President Joe Biden’s “Build Back Better” social spending bill passed the House last week, but the legislation faces a new and different set of hurdles in the Senate, where it will need the support of every single Democrat, plus approval by the Senate parliamentarian.
Meanwhile, covid-19 is surging again in Europe as well as in many parts of the United States, just as travel picks up for the holidays. And the Supreme Court prepares to hear oral arguments in an abortion case out of Mississippi that could lead to the weakening or overturning of Roe v. Wade — and could upend the political landscape in the U.S.
This week’s panelists are Julie Rovner of KHN, Margot Sanger-Katz of The New York Times, Joanne Kenen of Politico and the Johns Hopkins School of Public Health, and Mary Agnes Carey of KHN.
Among the takeaways from this week’s episode:
- There are roadblocks ahead in the Senate for the social spending plan. Some moderate Democrats may want to make changes, and parts of the bill could be challenged under tight Senate rules that require bills being passed using the budget reconciliation procedures — which prohibit filibustering — to show that the provisions have an effect on the budget.
- Among the health provisions that could be affected are paid family leave and the restrictions on drug price increases for plans outside of the Medicare program.
- As the bill passed by the House gets scrutinized, some of the smaller provisions that may not have garnered attention initially are now targets of debate and industry lobbying. Among them: a decision to tax vaping products, which some opponents suggest will lead users to continue to use cigarettes instead. Another is a mandate for nursing homes to have registered nurses in place 24/7, even though industry officials say they can’t recruit enough staff, which might lead some homes to close.
- If Congress does approve the bill, it’s good to remember that passage is not the final word. Industry and advocates will continue to lobby the administration on regulations to implement the legislation, and those who are distressed by the law could take their grievances to court.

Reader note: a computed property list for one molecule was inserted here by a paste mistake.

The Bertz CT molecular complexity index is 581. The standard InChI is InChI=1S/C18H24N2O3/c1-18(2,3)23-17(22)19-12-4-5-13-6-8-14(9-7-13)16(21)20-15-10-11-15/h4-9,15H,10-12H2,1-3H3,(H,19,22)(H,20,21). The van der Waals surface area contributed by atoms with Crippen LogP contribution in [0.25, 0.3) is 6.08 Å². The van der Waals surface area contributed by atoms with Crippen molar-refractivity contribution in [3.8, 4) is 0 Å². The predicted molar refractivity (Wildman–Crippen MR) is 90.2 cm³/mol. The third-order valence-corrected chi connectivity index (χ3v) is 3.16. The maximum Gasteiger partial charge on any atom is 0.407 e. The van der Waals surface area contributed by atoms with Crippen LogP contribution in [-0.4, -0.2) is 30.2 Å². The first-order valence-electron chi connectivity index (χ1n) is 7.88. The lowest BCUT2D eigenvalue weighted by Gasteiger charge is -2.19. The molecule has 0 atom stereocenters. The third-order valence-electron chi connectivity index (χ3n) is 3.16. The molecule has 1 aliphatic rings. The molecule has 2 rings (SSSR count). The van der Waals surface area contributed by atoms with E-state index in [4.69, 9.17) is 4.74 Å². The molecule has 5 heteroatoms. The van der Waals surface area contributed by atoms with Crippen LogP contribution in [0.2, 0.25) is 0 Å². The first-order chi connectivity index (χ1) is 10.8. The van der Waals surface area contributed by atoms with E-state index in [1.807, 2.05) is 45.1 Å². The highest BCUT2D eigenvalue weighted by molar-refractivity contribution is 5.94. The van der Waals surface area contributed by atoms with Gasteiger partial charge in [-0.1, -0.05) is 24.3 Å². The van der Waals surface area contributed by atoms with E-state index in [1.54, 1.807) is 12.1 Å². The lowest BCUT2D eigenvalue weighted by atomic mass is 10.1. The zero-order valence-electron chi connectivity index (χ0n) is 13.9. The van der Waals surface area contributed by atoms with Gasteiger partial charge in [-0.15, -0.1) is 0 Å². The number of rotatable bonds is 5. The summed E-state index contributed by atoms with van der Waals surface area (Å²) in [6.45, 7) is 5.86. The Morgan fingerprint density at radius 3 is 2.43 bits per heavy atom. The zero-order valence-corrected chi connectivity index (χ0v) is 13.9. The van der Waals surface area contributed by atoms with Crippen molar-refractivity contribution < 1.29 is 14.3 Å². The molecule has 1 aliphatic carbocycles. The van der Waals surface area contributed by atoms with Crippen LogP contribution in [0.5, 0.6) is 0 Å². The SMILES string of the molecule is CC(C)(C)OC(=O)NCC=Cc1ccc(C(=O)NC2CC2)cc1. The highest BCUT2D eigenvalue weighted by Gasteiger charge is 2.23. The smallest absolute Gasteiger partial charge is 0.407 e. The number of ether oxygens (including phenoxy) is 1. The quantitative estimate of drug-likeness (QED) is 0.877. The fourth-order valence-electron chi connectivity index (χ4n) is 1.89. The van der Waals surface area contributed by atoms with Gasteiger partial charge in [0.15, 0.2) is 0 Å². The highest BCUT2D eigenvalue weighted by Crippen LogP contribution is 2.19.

- With the decision last week by the Food and Drug Administration and the Centers for Disease Control and Prevention to authorize covid vaccine boosters for all adults, public health messaging on the shots has shifted. While officials were much more nuanced when boosters first became available, they are now pushing hard for everyone to get the extra doses.
- Public attitudes about covid also appear to be shifting, perhaps a result of pandemic fatigue. Where once Americans looked to vaccines to release them from the drudgeries of avoiding covid, many now acknowledge the virus will be around for a long time and are struggling to figure out how to return to a more normal life.
Also this week, Rovner interviews Mary Ziegler of the Florida State University College of Law about the Supreme Court’s upcoming oral arguments in the Mississippi abortion case.
Plus, for extra credit, the panelists recommend their favorite health policy stories of the week they think you should read, too:
Julie Rovner: The Wall Street Journal’s “Telehealth Rollbacks Leave Patients Stranded, Some Doctors Say,” by Stephanie Armour and Robbie Whelan.
Margot Sanger-Katz: The New York Times’ “Everything in the House Democrats’ Budget Bill,” by Alicia Parlapiano and Quoctrung Bui.
Joanne Kenen: Politico’s “VA Stats Show Devastating Covid Toll at Vets’ Nursing Homes,” by Joanne Kenen, Darius Tahir and Allan James Vestal.
Mary Agnes Carey: KHN’s “A Covid Head-Scratcher: Why Lice Lurk Despite Physical Distancing,” by Rae Ellen Bichell.
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